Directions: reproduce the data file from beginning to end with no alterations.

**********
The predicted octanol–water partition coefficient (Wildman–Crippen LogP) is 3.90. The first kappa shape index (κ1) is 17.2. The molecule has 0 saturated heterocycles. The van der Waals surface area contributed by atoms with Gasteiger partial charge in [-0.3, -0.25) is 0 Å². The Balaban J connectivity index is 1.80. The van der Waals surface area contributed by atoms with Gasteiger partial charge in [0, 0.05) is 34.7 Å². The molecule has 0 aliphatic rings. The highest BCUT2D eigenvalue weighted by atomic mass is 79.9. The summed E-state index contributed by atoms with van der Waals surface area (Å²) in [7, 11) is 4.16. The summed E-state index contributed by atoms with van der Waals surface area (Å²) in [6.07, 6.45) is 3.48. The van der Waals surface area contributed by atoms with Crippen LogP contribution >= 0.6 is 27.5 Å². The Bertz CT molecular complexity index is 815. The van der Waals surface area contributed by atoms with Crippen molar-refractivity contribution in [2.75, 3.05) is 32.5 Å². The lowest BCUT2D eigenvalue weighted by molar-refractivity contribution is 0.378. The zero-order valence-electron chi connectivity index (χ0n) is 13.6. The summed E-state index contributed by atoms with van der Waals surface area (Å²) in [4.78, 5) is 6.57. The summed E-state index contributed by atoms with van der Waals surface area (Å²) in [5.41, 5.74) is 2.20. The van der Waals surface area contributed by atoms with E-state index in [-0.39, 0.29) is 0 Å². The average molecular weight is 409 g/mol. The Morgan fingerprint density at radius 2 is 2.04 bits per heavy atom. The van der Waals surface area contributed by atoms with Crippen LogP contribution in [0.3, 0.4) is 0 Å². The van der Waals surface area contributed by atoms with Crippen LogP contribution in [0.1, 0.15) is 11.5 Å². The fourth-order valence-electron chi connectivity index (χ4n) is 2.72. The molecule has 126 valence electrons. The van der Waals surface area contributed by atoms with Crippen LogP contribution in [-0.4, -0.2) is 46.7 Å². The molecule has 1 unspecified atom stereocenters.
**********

The predicted octanol–water partition coefficient (Wildman–Crippen LogP) is 3.90. The first kappa shape index (κ1) is 17.2. The molecule has 0 saturated heterocycles. The van der Waals surface area contributed by atoms with Gasteiger partial charge in [-0.3, -0.25) is 0 Å². The Balaban J connectivity index is 1.80. The van der Waals surface area contributed by atoms with Gasteiger partial charge in [0, 0.05) is 34.7 Å². The molecule has 0 aliphatic rings. The highest BCUT2D eigenvalue weighted by atomic mass is 79.9. The summed E-state index contributed by atoms with van der Waals surface area (Å²) in [7, 11) is 4.16. The summed E-state index contributed by atoms with van der Waals surface area (Å²) in [6.07, 6.45) is 3.48. The van der Waals surface area contributed by atoms with Crippen LogP contribution >= 0.6 is 27.5 Å². The Bertz CT molecular complexity index is 815. The van der Waals surface area contributed by atoms with Crippen molar-refractivity contribution in [2.75, 3.05) is 32.5 Å². The lowest BCUT2D eigenvalue weighted by molar-refractivity contribution is 0.378. The zero-order valence-electron chi connectivity index (χ0n) is 13.6. The summed E-state index contributed by atoms with van der Waals surface area (Å²) in [4.78, 5) is 6.57. The summed E-state index contributed by atoms with van der Waals surface area (Å²) in [5.41, 5.74) is 2.20. The van der Waals surface area contributed by atoms with E-state index in [-0.39, 0.29) is 0 Å². The average molecular weight is 409 g/mol. The Morgan fingerprint density at radius 2 is 2.04 bits per heavy atom. The van der Waals surface area contributed by atoms with Crippen LogP contribution in [0.3, 0.4) is 0 Å². The van der Waals surface area contributed by atoms with Crippen LogP contribution in [0.1, 0.15) is 11.5 Å². The fourth-order valence-electron chi connectivity index (χ4n) is 2.72. The molecule has 126 valence electrons. The van der Waals surface area contributed by atoms with Crippen LogP contribution in [-0.4, -0.2) is 46.7 Å². The molecule has 1 unspecified atom stereocenters.